Consider a 2D cross section ABCD straight through a cell of the grid, parallel to (and containing) the lighting axis. AD = BC is the depth of the cell and AB = CD is the length of the opening (horizontally, vertically, or even at an angle).
In this diagram light can come anywhere from the left in any direction (created by your softbox or otherwise). The illuminated subject is represented abstractly as the line JL. Three of the possible light rays passing completely through the cell are shown: BL, AJ, and HK (a ray in a "generic" position). Evidently all rays emanating from the cell (without any intermediate reflection) must land between J and L on the subject. (This is obvious if you start at the subject and trace the light path back through the cell: only by starting between J and L will you be able to find some line that makes it back through the cell to the light source.) The angle subtended by the lit portion of the subject is the angle JGL--the left tip of the yellow triangle--which is identical to the angle CGD. You can compute it trigonometrically if you like: the tangent of half this angle equals (CD/2) / (AD/2) = CD/AD. But it may be good enough to note that the extreme rays, BL and AC, intersect in the center of the cross-sectional rectangle at G. That gives you an effective way to visualize the angle of the beam and also shows that it's twice the angles you would measure across the cell at CBD or CAD. In short, the beam angle is (at most) what would be observed were a tiny light source placed exactly in the (3D) center of each cell of the grid and it's (approximately) twice the angle you would estimate by going from any single point on the back of the cell through the cell's opposite opening. This justifies your understanding--as the cell gets deeper, the angle at G must get smaller--and also quantifies it.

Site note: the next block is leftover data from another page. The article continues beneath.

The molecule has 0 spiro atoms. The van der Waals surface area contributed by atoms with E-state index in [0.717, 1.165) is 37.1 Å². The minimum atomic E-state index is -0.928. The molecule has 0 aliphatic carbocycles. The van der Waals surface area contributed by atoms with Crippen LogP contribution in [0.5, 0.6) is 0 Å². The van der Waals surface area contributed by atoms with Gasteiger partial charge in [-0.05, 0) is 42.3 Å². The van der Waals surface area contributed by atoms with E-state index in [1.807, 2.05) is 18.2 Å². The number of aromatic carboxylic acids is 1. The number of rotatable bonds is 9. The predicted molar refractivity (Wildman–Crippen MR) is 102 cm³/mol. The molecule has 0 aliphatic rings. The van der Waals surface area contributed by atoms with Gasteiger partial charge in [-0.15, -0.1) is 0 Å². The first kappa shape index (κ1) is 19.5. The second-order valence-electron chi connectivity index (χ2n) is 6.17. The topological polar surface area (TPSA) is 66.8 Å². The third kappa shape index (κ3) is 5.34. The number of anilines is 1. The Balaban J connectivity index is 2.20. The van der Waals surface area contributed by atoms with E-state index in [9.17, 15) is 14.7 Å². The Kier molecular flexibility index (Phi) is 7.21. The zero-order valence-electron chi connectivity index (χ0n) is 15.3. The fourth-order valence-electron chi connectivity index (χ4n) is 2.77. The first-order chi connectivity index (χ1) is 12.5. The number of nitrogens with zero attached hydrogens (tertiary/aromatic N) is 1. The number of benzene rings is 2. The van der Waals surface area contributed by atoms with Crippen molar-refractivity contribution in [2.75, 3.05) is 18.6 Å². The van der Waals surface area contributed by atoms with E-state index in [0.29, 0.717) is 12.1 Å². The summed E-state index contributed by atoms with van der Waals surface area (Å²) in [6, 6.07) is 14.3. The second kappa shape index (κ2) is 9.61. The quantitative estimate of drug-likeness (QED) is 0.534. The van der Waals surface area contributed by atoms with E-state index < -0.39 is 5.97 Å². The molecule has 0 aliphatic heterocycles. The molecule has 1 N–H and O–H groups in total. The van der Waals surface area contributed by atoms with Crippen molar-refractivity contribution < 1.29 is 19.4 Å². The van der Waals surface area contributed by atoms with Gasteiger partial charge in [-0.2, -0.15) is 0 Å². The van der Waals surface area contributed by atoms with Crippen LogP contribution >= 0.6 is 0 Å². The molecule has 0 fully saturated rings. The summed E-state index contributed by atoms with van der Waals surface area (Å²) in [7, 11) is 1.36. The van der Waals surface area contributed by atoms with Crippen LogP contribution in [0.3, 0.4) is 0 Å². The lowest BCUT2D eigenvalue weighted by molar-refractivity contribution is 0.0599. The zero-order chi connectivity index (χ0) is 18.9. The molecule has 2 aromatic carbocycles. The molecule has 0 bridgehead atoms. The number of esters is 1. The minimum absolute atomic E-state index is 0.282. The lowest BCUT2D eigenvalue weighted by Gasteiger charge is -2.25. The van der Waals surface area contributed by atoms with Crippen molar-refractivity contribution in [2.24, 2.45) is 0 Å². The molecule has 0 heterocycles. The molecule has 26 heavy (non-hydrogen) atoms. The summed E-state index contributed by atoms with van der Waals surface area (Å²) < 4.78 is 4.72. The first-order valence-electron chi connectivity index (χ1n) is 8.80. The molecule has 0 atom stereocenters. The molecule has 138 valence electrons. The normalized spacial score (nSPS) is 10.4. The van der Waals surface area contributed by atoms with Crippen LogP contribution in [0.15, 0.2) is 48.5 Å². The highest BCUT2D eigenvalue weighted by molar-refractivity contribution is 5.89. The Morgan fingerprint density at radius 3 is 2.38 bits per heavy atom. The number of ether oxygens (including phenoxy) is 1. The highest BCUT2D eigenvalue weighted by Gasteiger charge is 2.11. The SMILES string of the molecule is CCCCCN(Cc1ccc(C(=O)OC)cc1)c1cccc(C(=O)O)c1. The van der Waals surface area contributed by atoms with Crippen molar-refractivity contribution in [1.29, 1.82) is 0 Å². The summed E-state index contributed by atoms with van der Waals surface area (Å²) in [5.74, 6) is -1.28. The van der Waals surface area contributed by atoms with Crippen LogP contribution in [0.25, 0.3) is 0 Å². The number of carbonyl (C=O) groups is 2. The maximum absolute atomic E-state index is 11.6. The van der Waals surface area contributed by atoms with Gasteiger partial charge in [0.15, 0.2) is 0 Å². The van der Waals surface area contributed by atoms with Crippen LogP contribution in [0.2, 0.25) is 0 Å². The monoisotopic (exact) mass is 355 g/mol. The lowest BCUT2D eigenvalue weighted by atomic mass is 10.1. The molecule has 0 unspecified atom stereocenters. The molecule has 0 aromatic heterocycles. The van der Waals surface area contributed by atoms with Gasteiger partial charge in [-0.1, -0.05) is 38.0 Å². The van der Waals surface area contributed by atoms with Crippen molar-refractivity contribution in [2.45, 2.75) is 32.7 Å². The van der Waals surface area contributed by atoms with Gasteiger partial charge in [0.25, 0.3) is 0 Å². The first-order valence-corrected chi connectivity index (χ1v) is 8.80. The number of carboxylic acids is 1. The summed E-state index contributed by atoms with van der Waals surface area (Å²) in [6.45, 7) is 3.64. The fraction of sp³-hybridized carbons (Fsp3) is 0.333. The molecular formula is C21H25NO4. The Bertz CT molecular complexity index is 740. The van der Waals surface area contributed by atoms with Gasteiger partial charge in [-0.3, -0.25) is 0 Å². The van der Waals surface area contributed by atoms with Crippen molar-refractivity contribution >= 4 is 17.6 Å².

This reasoning is enough to recover the entire 3D angle by considering different possible orientations of cross sections along the axis of the cell (the lighting axis).
That's not the whole story. The quality of the light depends slightly on the quality and extent of the source. Most importantly it won't be uniform: even when the source is uniform and diffuse, the emitted light falls off substantially towards the edges (approximately linearly). That should not be noticeable (except at the very edges of the total illumination) because the actual light is the composite of beams from all the grid cells, not just from one of them. And the source won't always be uniform, either. Lack of uniformity will tighten the beam angles, especially among the grid cells furthest (off-axis) from the light.